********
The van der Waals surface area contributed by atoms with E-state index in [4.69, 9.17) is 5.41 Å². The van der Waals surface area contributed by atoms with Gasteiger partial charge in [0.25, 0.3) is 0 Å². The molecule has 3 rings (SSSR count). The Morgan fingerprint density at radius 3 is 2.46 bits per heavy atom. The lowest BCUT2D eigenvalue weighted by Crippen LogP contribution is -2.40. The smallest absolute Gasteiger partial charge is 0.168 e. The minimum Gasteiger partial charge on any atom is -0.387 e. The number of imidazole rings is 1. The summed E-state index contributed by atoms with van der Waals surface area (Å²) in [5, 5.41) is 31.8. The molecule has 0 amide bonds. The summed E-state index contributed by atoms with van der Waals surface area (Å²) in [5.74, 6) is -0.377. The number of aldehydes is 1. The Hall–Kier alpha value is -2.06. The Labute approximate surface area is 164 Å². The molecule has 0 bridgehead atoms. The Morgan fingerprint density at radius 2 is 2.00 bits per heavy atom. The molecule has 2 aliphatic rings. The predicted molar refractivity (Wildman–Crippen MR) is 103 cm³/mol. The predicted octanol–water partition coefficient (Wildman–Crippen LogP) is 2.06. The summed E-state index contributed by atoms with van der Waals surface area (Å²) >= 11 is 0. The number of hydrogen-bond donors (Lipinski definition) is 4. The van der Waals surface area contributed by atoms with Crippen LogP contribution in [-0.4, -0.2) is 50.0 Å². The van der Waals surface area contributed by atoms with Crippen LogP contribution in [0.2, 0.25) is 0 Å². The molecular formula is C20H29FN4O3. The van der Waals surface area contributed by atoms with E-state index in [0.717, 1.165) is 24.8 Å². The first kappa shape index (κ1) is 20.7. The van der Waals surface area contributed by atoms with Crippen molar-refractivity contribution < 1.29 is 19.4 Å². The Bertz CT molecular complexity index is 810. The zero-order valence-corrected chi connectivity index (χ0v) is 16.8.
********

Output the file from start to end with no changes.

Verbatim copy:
The van der Waals surface area contributed by atoms with E-state index in [4.69, 9.17) is 5.41 Å². The van der Waals surface area contributed by atoms with Gasteiger partial charge in [0.25, 0.3) is 0 Å². The molecule has 3 rings (SSSR count). The Morgan fingerprint density at radius 3 is 2.46 bits per heavy atom. The lowest BCUT2D eigenvalue weighted by Crippen LogP contribution is -2.40. The smallest absolute Gasteiger partial charge is 0.168 e. The minimum Gasteiger partial charge on any atom is -0.387 e. The number of imidazole rings is 1. The summed E-state index contributed by atoms with van der Waals surface area (Å²) in [5, 5.41) is 31.8. The molecule has 0 amide bonds. The summed E-state index contributed by atoms with van der Waals surface area (Å²) in [5.74, 6) is -0.377. The number of aldehydes is 1. The Hall–Kier alpha value is -2.06. The Labute approximate surface area is 164 Å². The molecule has 0 bridgehead atoms. The Morgan fingerprint density at radius 2 is 2.00 bits per heavy atom. The molecule has 2 aliphatic rings. The predicted molar refractivity (Wildman–Crippen MR) is 103 cm³/mol. The predicted octanol–water partition coefficient (Wildman–Crippen LogP) is 2.06. The summed E-state index contributed by atoms with van der Waals surface area (Å²) >= 11 is 0. The number of hydrogen-bond donors (Lipinski definition) is 4. The van der Waals surface area contributed by atoms with Crippen LogP contribution in [-0.4, -0.2) is 50.0 Å². The van der Waals surface area contributed by atoms with Crippen LogP contribution in [0.2, 0.25) is 0 Å². The molecular formula is C20H29FN4O3. The van der Waals surface area contributed by atoms with E-state index in [0.717, 1.165) is 24.8 Å². The first kappa shape index (κ1) is 20.7. The van der Waals surface area contributed by atoms with Crippen molar-refractivity contribution < 1.29 is 19.4 Å². The Bertz CT molecular complexity index is 810. The zero-order valence-corrected chi connectivity index (χ0v) is 16.8.